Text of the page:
The strange town of Night Vale has captivated listeners since 2012 when Joseph Fink and Jeffrey Cranor first brought this fascinating fictional world to life in their terrific podcast, Welcome to Night Vale. The mysterious goings-on in this intriguingly peculiar setting have since been delivered to us regularly in bimonthly, half-hour installments. With each episode, we tune in to host Cecil Palmer’s (voiced by actor Cecil Baldwin) community radio show in which he relays the news and announcements from the desert town where “the sun is hot, the moon is beautiful, and mysterious lights pass overhead while we all pretend to sleep”. A delicious blend of surrealism and comedy has made the project one of the most successful podcasts online, and has spawned a companion piece, a novel titled Welcome to Night Vale.
The novel takes us on an adventure in the bizarre land where time doesn’t work, people don’t believe in mountains, and it is illegal to consider the existence of angels (who obviously don’t exist, even the ones who live with Old Woman Josie out by the car lot). The story revolves around the lives of two women: Jackie Fierro and Diane Crayton.
Jackie is a teenager who runs the only pawnshop in Night Vale. She has been “recently 19 for as long as she could remember” because she does not age and has no recollection of her past. All she can recall are endless days at the pawnshop where she has been working for decades. But her life and all its routines are disrupted one day when a man in a tan jacket holding a deerskin suitcase stops by her shop. He pawns a slip of paper with the words “King City” written on it in dull, smeared pencil before running out to the desert. Jackie soon discovers that she can’t let go of the piece of paper; no matter what she does to it, it reappears in her hand. This, she quickly realises, is a bit of a problem.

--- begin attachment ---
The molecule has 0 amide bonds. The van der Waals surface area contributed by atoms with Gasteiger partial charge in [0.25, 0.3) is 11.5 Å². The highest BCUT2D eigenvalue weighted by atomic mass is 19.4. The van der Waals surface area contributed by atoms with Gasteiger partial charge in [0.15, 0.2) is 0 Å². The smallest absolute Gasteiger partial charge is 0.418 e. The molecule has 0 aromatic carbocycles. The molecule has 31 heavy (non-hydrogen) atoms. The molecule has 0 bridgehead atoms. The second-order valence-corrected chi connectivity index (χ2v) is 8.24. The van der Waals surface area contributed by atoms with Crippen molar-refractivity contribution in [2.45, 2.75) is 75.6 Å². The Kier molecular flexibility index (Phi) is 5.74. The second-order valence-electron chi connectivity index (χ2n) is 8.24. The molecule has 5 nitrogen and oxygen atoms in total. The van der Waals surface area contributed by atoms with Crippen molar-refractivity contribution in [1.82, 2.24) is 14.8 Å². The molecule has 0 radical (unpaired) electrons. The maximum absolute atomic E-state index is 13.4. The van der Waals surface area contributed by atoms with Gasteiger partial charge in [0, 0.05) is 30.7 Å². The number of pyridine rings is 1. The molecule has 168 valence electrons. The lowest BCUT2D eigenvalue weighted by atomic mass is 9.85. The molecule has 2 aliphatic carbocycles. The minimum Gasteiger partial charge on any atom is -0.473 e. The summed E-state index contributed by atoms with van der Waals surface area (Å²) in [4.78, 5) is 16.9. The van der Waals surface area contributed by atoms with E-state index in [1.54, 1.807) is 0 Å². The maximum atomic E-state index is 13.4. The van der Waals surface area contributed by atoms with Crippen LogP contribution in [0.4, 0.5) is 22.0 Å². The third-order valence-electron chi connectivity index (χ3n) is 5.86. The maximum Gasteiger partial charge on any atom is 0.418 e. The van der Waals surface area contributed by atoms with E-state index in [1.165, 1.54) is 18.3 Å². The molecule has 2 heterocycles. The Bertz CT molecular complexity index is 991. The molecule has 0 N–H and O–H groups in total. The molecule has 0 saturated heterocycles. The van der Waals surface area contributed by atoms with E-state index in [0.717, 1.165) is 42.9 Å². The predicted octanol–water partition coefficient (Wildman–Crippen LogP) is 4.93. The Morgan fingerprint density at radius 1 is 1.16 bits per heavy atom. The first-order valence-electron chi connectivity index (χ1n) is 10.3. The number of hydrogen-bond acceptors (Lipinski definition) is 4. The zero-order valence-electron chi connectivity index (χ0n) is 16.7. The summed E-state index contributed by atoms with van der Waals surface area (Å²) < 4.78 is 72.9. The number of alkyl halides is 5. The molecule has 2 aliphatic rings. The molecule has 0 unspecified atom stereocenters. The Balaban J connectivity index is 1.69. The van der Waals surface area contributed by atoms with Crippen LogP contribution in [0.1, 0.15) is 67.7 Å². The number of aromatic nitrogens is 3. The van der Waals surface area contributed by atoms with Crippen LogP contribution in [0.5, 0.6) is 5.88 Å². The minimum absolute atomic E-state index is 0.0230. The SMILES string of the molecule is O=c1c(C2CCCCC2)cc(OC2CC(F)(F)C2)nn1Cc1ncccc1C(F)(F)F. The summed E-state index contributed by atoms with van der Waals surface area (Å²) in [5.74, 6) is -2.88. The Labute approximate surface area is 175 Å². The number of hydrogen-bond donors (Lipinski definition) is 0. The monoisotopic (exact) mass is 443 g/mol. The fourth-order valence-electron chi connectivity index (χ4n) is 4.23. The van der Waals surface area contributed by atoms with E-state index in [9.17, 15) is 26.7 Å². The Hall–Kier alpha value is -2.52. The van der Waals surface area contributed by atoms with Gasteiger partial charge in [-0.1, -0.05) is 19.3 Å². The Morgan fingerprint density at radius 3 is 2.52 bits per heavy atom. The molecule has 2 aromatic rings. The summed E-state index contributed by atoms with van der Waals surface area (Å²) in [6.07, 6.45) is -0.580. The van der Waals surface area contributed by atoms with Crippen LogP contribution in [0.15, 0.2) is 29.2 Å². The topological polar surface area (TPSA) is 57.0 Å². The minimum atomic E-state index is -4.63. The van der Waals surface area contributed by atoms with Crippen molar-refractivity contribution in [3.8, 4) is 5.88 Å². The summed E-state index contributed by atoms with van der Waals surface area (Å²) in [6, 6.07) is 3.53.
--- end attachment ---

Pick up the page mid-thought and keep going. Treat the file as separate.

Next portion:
Those living in this bizarre land have an offbeat look at life
Diane, a single mother, is raising her teenage son Josh who, unlike most boys his age, changes his physical form constantly.But, like most boys his age, Josh “thinks he is several things at once, many of them contradictory”. Diane works at an office in the marketing department and has become aware of the fact that her co-worker, Evan, has disappeared and been forgotten by everyone but her. Also, her ex, Troy, who she hadn’t seen in 15 years, is back in town. He hasn’t tried to contact the family yet, but Diane is starting to see him everywhere she goes. Josh is interested in meeting the father he last saw when he was a baby. This, she thinks, might not be the best idea.
In a quest to regain normalcy — or what passes for normalcy in Night Vale — both women set out to out resolve their predicaments. They are ultimately brought together, their desperation leading them to locations as harrowing and dreaded as the public library in a quest to understanding what is actually going on.
With a style that feels like an amalgam of Douglas Adams and H.P. Lovecraft by way of The Mighty Boosh, Welcome to Night Vale is a wonderfully crafted, charmingly bizarre concoction of silliness and eeriness with an offbeat look at life and existence. “What are people but deaths that haven’t happened yet?” a character asks at one point, summing up the book’s tone and its dark philosophies.